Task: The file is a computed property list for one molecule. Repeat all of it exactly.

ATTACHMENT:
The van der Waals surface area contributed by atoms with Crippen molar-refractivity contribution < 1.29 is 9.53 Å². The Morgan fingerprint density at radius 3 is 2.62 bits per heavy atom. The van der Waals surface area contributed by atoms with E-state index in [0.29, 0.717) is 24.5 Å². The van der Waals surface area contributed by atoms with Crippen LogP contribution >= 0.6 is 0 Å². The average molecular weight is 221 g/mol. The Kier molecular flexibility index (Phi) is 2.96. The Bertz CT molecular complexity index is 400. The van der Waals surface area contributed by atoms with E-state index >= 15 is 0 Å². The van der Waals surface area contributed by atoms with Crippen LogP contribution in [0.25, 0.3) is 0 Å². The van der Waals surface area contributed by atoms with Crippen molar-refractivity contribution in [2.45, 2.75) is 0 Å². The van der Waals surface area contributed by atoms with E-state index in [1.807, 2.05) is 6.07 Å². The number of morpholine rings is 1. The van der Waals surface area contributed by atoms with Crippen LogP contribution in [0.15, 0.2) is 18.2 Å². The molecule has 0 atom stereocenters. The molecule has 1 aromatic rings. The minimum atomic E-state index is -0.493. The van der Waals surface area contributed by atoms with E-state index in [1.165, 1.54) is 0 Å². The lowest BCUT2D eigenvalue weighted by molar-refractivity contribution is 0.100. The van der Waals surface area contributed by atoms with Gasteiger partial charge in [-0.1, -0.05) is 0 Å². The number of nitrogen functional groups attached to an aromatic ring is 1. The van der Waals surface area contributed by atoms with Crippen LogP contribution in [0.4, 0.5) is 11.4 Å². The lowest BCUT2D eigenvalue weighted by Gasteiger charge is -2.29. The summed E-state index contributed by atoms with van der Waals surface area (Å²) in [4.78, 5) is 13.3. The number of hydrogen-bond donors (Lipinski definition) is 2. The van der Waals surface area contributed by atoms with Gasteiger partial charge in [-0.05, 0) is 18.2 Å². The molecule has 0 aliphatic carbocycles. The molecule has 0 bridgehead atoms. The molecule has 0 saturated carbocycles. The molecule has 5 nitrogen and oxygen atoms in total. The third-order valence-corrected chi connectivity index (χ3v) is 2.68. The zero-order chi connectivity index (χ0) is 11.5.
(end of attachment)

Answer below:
The van der Waals surface area contributed by atoms with Crippen molar-refractivity contribution < 1.29 is 9.53 Å². The Morgan fingerprint density at radius 3 is 2.62 bits per heavy atom. The van der Waals surface area contributed by atoms with E-state index in [0.29, 0.717) is 24.5 Å². The van der Waals surface area contributed by atoms with Crippen LogP contribution >= 0.6 is 0 Å². The average molecular weight is 221 g/mol. The Kier molecular flexibility index (Phi) is 2.96. The Bertz CT molecular complexity index is 400. The van der Waals surface area contributed by atoms with E-state index >= 15 is 0 Å². The van der Waals surface area contributed by atoms with Crippen LogP contribution in [0.25, 0.3) is 0 Å². The van der Waals surface area contributed by atoms with Crippen molar-refractivity contribution in [2.45, 2.75) is 0 Å². The van der Waals surface area contributed by atoms with E-state index in [1.807, 2.05) is 6.07 Å². The number of morpholine rings is 1. The van der Waals surface area contributed by atoms with Crippen LogP contribution in [0.15, 0.2) is 18.2 Å². The molecule has 0 atom stereocenters. The molecule has 1 aromatic rings. The minimum atomic E-state index is -0.493. The van der Waals surface area contributed by atoms with E-state index in [1.165, 1.54) is 0 Å². The lowest BCUT2D eigenvalue weighted by molar-refractivity contribution is 0.100. The van der Waals surface area contributed by atoms with Gasteiger partial charge in [-0.1, -0.05) is 0 Å². The number of nitrogen functional groups attached to an aromatic ring is 1. The van der Waals surface area contributed by atoms with Crippen LogP contribution in [0.4, 0.5) is 11.4 Å². The lowest BCUT2D eigenvalue weighted by Gasteiger charge is -2.29. The summed E-state index contributed by atoms with van der Waals surface area (Å²) in [4.78, 5) is 13.3. The number of hydrogen-bond donors (Lipinski definition) is 2. The van der Waals surface area contributed by atoms with Gasteiger partial charge in [-0.05, 0) is 18.2 Å². The molecule has 0 aliphatic carbocycles. The molecule has 0 bridgehead atoms. The molecule has 0 saturated carbocycles. The molecule has 5 nitrogen and oxygen atoms in total. The third-order valence-corrected chi connectivity index (χ3v) is 2.68. The zero-order chi connectivity index (χ0) is 11.5.